It can happen to the best of us, even generally financially savvy writers who hold business degrees. Those tantalizing credit card offers and bank representatives praise you for your excellent credit score and then immediately begin offering you credit cards with high limits. Would you like an American Express gold card to flash around? No problem, they’ll say – simply tell them how much you’d like to spend per month, and the financial customer service reps will input whatever amount you choose to see if you’re approved.
Spending large sums like $10,000 per month in small business expenditures on your American Express card might not be a problem, either, as long as your income exceeds the minimum payment amounts due. Known mainly as being a charge card – one that lets users conveniently charge items and services that can be paid in full each month – American Express also has a “pay over time” feature that makes it operate more like a credit card.
When you can’t make your minimum payment: How to enroll in American Express auto-pay to pay off your debt and stop the collection calls
The problem with high credit limits, a lack of planning, a dearth of clear business goals and a cash crunch means there may come a time when not only can you not afford to pay off the $10,000 balance charged up – you might not even be able to make the $2,400 or so minimum payment that American Express has assigned for that month.
That’s when the dreaded collection calls begin – and your best bet is to keep the debt with American Express’ debt collectors, instead of allowing it to be transferred to God knows who, which could be a shady collection agency. No wonder some fast cash loan places are so popular these days: People are probably desperate to pay off their debt. (See http://www.cashadvanceonline.net/)
With the American Express collection process, they will call intermittently to find out how much you can pay – and even if it is a paltry sum of $25 or less, it helps to offer them something, along with your bank account number so they can directly debit the amount you tell them out of your checking or savings account on the designated date you choose. The process can continue like that until the past-due debt is satisfied, but not many people like receiving debt collector calls in the mornings, evenings and weekends, so consider their “auto-pay” program to make the calls stop.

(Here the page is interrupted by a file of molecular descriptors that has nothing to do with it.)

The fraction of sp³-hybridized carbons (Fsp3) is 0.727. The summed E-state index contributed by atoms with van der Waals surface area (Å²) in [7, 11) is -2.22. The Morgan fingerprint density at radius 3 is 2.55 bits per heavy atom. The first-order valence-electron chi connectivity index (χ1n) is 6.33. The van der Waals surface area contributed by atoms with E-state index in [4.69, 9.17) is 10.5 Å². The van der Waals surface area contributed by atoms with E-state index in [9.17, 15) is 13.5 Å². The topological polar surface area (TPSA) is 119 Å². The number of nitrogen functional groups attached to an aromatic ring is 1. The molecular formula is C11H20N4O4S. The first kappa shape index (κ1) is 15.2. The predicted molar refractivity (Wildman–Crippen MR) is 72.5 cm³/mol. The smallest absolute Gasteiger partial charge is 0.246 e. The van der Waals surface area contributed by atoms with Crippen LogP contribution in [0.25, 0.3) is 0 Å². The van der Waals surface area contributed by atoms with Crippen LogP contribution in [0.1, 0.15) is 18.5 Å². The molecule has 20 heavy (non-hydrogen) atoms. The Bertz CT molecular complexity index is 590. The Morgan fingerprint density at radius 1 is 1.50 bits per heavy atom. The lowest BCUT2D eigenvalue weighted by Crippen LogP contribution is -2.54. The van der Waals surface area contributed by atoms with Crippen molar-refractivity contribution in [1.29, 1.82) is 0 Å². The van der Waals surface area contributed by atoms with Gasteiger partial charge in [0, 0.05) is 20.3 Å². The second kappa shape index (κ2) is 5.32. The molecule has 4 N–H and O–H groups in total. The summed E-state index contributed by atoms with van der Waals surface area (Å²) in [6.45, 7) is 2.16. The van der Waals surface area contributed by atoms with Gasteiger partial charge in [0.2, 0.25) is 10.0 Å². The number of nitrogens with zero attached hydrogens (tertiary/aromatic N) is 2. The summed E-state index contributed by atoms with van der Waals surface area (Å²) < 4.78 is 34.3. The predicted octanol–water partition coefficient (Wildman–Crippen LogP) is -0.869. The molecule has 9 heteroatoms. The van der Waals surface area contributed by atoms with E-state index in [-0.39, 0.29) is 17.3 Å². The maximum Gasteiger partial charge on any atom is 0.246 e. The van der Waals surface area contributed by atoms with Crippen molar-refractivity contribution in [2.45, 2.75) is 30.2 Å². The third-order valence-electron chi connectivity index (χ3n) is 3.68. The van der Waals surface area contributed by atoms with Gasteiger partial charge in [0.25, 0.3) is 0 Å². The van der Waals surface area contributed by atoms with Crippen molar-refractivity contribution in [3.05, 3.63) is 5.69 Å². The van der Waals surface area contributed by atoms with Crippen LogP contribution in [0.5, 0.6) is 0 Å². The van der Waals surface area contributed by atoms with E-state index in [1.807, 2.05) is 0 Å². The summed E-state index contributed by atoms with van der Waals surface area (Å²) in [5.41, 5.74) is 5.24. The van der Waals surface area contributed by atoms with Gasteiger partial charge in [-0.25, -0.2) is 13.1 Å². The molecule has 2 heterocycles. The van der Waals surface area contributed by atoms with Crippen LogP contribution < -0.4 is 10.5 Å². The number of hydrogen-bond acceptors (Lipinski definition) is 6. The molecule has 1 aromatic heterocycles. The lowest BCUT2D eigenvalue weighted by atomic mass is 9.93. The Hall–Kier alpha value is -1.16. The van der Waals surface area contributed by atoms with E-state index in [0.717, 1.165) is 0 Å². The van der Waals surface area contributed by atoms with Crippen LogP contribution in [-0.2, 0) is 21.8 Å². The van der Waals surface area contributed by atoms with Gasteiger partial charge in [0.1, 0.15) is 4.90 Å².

“AutoPay allows you to set up recurring automatic deductions from your bank account to pay your American Express account balance,” explains the company. Indeed, the first time this writer was offered the auto-pay option by a customer service rep, I didn’t take it, because you have to agree to have the monies debited from your account no later than 14 days after the agreement is made. I was quite upset weeks later when I discovered I’d lost the opportunity to enroll in the program by not jumping on board that day it was offered to me, but thank heaven it was offered again after speaking with a different customer service rep on a subsequent day, after breaking down in tears telling her I’d been selling things to repay my debt.
At that point, American Express offered to enroll me in their “AutoPay Special Payment Plan,” whereby payments are made on the 25th day of each month through September 2014, one year after I enrolled. A fixed amount of $490 is deducted monthly to pay off my business gold rewards card and $420 is taken out each month to pay off my green card.
The blessed part of the whole deal is that the company dropped my annual percentage rate (APR) down to 1% while paying off the debt – a bonus feature that makes the whole payoff process flow smoothly.
They might be difficult lessons to learn about credit cards, but thankfully auto-pay programs exist to help buyers reverse their spending errors.